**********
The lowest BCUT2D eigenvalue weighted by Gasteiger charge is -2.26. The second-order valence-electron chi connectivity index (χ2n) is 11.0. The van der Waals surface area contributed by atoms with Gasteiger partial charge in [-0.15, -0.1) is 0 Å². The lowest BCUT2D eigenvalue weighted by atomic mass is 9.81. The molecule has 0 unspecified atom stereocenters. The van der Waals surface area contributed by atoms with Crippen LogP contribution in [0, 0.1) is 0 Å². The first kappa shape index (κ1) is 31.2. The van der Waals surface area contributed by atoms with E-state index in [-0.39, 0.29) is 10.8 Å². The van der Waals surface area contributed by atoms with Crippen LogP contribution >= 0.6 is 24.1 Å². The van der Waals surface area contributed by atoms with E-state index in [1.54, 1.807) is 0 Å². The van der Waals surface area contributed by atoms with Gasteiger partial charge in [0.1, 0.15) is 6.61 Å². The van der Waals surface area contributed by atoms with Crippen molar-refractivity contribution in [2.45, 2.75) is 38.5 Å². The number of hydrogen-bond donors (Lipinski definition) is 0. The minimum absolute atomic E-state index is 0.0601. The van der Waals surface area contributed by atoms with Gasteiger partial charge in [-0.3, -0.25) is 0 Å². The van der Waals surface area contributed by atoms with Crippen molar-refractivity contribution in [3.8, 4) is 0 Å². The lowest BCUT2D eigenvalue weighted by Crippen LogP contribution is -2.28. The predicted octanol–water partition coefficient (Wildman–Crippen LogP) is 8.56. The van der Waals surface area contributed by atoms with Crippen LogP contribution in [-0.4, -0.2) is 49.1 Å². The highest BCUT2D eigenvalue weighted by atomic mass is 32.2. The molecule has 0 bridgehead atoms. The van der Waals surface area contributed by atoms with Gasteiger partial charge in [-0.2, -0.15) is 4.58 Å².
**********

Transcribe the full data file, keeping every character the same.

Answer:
The lowest BCUT2D eigenvalue weighted by Gasteiger charge is -2.26. The second-order valence-electron chi connectivity index (χ2n) is 11.0. The van der Waals surface area contributed by atoms with Gasteiger partial charge in [-0.15, -0.1) is 0 Å². The lowest BCUT2D eigenvalue weighted by atomic mass is 9.81. The molecule has 0 unspecified atom stereocenters. The van der Waals surface area contributed by atoms with Crippen LogP contribution in [0, 0.1) is 0 Å². The first kappa shape index (κ1) is 31.2. The van der Waals surface area contributed by atoms with E-state index in [-0.39, 0.29) is 10.8 Å². The van der Waals surface area contributed by atoms with Crippen LogP contribution >= 0.6 is 24.1 Å². The van der Waals surface area contributed by atoms with E-state index in [1.54, 1.807) is 0 Å². The van der Waals surface area contributed by atoms with Gasteiger partial charge in [0.1, 0.15) is 6.61 Å². The van der Waals surface area contributed by atoms with Crippen molar-refractivity contribution in [2.45, 2.75) is 38.5 Å². The number of hydrogen-bond donors (Lipinski definition) is 0. The minimum absolute atomic E-state index is 0.0601. The van der Waals surface area contributed by atoms with Gasteiger partial charge in [-0.3, -0.25) is 0 Å². The van der Waals surface area contributed by atoms with Crippen molar-refractivity contribution in [3.8, 4) is 0 Å². The lowest BCUT2D eigenvalue weighted by Crippen LogP contribution is -2.28. The predicted octanol–water partition coefficient (Wildman–Crippen LogP) is 8.56. The van der Waals surface area contributed by atoms with Crippen LogP contribution in [-0.4, -0.2) is 49.1 Å². The highest BCUT2D eigenvalue weighted by atomic mass is 32.2. The molecule has 0 bridgehead atoms. The van der Waals surface area contributed by atoms with Gasteiger partial charge in [-0.2, -0.15) is 4.58 Å².